I remember the day when my curiosity for the narrow green swatch on Google Maps opened up in front of me in real life as I climbed the last stair and entered New York City’s High Line Park. The early morning sun welcomed joggers, walkers, artists on benches and avid readers intent on finding that quiet place in a bustling, growing neighborhood. I recall seeing the tall grasses blend with the planked pathway, mingling still with the remnants of a former industrial railroad life.
The nuance of space, sculpture, and the power of thoughtful design, sprinkles of nature… every few feet led to something new. The path wound around to miniature grasslands, thicker overgrowth, steps for sitting and viewing platforms for those who just wanted to watch the busy world below fly by below.
I fell in love, immediately feeling a connection with a place I wanted to experience in its entirety all at once. It felt like home, or some version of what the best of this world should really be. I was drawn to the space, the power of simply designed human scale perfection.
The High Line has been criticized for kicking off one of the most gentrifying development super-centers the country has ever seen in the Chelsea/Hudson Yards area. But let’s forget about that for just a while and see what makes this formerly abandoned, elevated freight rail line one of New York’s most visited attractions.
The first one is obvious, and yet not. The feature that makes spaces like the High Line attractive is the absence of cars. As we walk along the streets of a busy city like New York, our minds quickly adapt to the incredible noise and the feeling of danger at the hands of the automobile, normalizing this constant so that we may continue moving forward on foot. It is only when we step away from this assault on our ears and our fears that we breathe a little easier, slow down and embrace our surroundings.
If you want to know what I mean, simply take out you phone, travel to a busy 4 lane road or highway and record 20 seconds of video. Now go to a quiet side street nearby and record 20 more seconds of video. Play each video back, one after the other while listening with your headphones. The deafening sound of traffic juxtaposed to the tranquil sound of a side street is night and day, and yet our conscious brains don’t appreciate this effect in real life.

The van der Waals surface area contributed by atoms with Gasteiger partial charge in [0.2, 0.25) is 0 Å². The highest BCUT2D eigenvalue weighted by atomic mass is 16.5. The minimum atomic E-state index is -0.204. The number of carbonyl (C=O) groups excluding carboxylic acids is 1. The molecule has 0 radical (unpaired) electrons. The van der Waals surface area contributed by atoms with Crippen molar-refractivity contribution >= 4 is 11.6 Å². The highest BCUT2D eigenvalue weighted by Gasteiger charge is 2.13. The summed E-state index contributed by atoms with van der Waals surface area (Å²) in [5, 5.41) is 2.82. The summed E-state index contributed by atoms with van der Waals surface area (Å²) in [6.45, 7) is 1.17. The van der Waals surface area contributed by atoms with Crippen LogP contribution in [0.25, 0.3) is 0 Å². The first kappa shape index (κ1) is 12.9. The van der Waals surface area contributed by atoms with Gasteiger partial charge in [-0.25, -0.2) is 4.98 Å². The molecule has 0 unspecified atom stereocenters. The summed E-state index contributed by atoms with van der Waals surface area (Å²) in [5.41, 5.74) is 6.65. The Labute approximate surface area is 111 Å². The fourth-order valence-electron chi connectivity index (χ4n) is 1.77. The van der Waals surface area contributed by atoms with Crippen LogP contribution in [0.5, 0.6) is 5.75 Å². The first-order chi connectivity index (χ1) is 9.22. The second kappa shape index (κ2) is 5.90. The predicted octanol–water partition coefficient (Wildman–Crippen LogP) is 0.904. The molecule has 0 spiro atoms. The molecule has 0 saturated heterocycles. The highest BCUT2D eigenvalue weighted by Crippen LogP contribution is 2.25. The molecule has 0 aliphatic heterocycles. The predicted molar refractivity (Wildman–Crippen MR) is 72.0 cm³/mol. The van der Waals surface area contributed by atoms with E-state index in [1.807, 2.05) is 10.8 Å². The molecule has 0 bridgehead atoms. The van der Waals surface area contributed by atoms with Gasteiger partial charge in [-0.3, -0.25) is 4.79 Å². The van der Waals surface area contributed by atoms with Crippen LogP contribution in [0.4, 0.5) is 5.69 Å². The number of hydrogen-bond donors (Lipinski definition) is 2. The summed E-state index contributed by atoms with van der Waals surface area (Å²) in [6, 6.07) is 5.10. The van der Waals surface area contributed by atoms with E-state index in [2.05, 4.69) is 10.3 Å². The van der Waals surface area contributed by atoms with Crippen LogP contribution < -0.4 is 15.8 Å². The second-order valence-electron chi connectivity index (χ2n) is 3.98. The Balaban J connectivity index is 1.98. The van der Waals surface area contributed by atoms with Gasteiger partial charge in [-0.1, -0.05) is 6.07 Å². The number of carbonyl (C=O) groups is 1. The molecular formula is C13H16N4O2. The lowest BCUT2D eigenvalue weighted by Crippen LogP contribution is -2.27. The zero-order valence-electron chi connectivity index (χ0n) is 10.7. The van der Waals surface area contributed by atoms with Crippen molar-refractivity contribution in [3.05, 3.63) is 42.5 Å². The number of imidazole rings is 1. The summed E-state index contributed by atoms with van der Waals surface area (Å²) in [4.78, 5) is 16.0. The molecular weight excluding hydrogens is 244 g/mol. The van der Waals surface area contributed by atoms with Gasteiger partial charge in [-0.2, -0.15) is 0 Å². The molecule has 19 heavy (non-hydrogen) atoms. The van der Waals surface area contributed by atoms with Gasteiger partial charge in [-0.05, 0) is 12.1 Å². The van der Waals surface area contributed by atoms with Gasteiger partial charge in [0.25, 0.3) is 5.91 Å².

But our mind IS paying attention, carefully whispering to us about whether we feel good about being in an environment or not. In other words, while we might not realize how much a car-centric environment makes us feel uneasy, our minds favor places where we feel a sense of safety, calm and comfort over places that are loud and pose a risk of physical harm. In sum, one of the basic reasons we love places like the High Line is that it is an oasis from our mind’s unconscious aversion to automobile traffic while exploring on foot.
Next, it is the mind’s love of unique and thoughtful space that caters to the experience factor. It is why we are drawn to the farm-to-table restaurant, or the brewery constructed within a building that used to house a manufacturing hub. It is our desire to connect to history, to authenticity, to something that binds us to another time, another reality, and a layered sense of humanity. It is why we have fallen in love with the term, “re-imagining,” a sort of “new” while paying homage to the role that a certain space played before. In stark contrast to the horrors of 60s and 70s “urban renewal,” today’s most attractive urban spaces respect and embrace the former incarnation of structure or area while simultaneously giving it new and relevant life. For the High Line, this meant leaving much of the original railroad track in the ground. It is a constant assurance that old space can be re-appropriated to fill a current void, reminding us all where we came from as we walk forward toward a bright future.
Finally, the design and artistry of purposeful space stimulates the creative mind, with nuance and experiential elements lighting the fire of creativity. It reminds us all that we crave something new, something we’ve never seen before. We need space that comforts us, but also challenges us, teaching us something powerful and unique. There is an art, for example, in space that is designed to accommodate us and inspire us at the same time.
The High Line is just one example of captivating public space, but it’s important to understand WHY these places capture our minds and hearts so that we may include those elements in the future development of our cities. It’s not just important to experience amazing spaces, it’s important that we be keenly aware of why they relax us, inspire us and keep us coming back for more.